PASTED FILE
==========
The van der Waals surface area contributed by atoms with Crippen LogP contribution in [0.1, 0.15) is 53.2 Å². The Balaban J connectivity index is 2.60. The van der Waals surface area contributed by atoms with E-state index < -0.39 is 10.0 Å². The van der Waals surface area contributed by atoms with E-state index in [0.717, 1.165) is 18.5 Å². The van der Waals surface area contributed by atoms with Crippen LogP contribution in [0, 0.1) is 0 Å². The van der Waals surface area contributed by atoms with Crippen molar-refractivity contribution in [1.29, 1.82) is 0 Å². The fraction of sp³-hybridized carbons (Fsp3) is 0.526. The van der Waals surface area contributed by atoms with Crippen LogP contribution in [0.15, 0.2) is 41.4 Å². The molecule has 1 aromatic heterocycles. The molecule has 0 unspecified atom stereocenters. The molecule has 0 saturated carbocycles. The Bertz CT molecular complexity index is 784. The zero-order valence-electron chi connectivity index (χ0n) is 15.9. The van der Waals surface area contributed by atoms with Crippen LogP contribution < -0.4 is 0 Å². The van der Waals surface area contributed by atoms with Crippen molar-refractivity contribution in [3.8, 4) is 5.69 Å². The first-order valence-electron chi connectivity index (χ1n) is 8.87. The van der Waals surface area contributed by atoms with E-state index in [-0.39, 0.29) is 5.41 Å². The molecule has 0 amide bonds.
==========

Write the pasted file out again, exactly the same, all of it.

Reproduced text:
The van der Waals surface area contributed by atoms with Crippen LogP contribution in [0.1, 0.15) is 53.2 Å². The Balaban J connectivity index is 2.60. The van der Waals surface area contributed by atoms with E-state index < -0.39 is 10.0 Å². The van der Waals surface area contributed by atoms with E-state index in [0.717, 1.165) is 18.5 Å². The van der Waals surface area contributed by atoms with Crippen LogP contribution in [0, 0.1) is 0 Å². The van der Waals surface area contributed by atoms with Crippen molar-refractivity contribution in [1.29, 1.82) is 0 Å². The fraction of sp³-hybridized carbons (Fsp3) is 0.526. The van der Waals surface area contributed by atoms with Crippen LogP contribution in [0.15, 0.2) is 41.4 Å². The molecule has 1 aromatic heterocycles. The molecule has 0 unspecified atom stereocenters. The molecule has 0 saturated carbocycles. The Bertz CT molecular complexity index is 784. The zero-order valence-electron chi connectivity index (χ0n) is 15.9. The van der Waals surface area contributed by atoms with Crippen LogP contribution < -0.4 is 0 Å². The van der Waals surface area contributed by atoms with Crippen molar-refractivity contribution in [3.8, 4) is 5.69 Å². The first-order valence-electron chi connectivity index (χ1n) is 8.87. The van der Waals surface area contributed by atoms with E-state index in [-0.39, 0.29) is 5.41 Å². The molecule has 0 amide bonds.